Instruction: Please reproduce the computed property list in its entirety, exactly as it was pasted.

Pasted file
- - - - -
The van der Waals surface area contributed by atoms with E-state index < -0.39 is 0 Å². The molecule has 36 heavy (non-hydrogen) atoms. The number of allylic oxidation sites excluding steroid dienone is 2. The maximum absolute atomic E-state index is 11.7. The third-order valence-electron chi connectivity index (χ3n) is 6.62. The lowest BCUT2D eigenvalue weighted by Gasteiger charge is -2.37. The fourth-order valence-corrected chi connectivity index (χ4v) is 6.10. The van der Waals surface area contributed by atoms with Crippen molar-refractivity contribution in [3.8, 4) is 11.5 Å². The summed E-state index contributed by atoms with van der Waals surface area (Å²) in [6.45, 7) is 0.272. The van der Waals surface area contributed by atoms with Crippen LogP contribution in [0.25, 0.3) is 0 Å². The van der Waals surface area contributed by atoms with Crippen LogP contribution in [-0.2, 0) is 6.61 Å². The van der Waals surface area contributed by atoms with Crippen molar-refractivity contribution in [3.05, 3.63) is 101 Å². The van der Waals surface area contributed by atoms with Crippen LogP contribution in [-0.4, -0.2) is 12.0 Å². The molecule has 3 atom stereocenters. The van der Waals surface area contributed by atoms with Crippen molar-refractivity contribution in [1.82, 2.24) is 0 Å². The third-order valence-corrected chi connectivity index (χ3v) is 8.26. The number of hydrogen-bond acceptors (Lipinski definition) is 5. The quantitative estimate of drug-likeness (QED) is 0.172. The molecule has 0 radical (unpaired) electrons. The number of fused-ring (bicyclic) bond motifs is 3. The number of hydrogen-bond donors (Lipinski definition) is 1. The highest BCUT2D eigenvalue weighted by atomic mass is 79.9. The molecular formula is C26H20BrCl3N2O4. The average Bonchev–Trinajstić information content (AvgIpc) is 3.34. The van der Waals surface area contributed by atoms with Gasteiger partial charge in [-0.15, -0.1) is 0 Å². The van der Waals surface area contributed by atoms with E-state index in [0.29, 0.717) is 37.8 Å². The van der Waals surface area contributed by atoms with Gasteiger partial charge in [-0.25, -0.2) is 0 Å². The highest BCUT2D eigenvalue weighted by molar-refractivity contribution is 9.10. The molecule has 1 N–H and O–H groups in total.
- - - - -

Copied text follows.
The van der Waals surface area contributed by atoms with E-state index < -0.39 is 0 Å². The molecule has 36 heavy (non-hydrogen) atoms. The number of allylic oxidation sites excluding steroid dienone is 2. The maximum absolute atomic E-state index is 11.7. The third-order valence-electron chi connectivity index (χ3n) is 6.62. The lowest BCUT2D eigenvalue weighted by Gasteiger charge is -2.37. The fourth-order valence-corrected chi connectivity index (χ4v) is 6.10. The van der Waals surface area contributed by atoms with Crippen molar-refractivity contribution in [3.8, 4) is 11.5 Å². The summed E-state index contributed by atoms with van der Waals surface area (Å²) in [6.45, 7) is 0.272. The van der Waals surface area contributed by atoms with Crippen LogP contribution in [0.25, 0.3) is 0 Å². The van der Waals surface area contributed by atoms with Crippen LogP contribution in [-0.2, 0) is 6.61 Å². The van der Waals surface area contributed by atoms with Crippen molar-refractivity contribution in [3.05, 3.63) is 101 Å². The van der Waals surface area contributed by atoms with Crippen LogP contribution in [-0.4, -0.2) is 12.0 Å². The molecule has 3 atom stereocenters. The van der Waals surface area contributed by atoms with Crippen molar-refractivity contribution in [1.82, 2.24) is 0 Å². The third-order valence-corrected chi connectivity index (χ3v) is 8.26. The number of hydrogen-bond acceptors (Lipinski definition) is 5. The quantitative estimate of drug-likeness (QED) is 0.172. The molecule has 0 radical (unpaired) electrons. The number of fused-ring (bicyclic) bond motifs is 3. The number of hydrogen-bond donors (Lipinski definition) is 1. The highest BCUT2D eigenvalue weighted by atomic mass is 79.9. The molecular formula is C26H20BrCl3N2O4. The average Bonchev–Trinajstić information content (AvgIpc) is 3.34. The van der Waals surface area contributed by atoms with Gasteiger partial charge in [-0.15, -0.1) is 0 Å². The van der Waals surface area contributed by atoms with E-state index in [0.29, 0.717) is 37.8 Å². The van der Waals surface area contributed by atoms with Gasteiger partial charge in [-0.25, -0.2) is 0 Å². The highest BCUT2D eigenvalue weighted by molar-refractivity contribution is 9.10. The molecule has 1 N–H and O–H groups in total.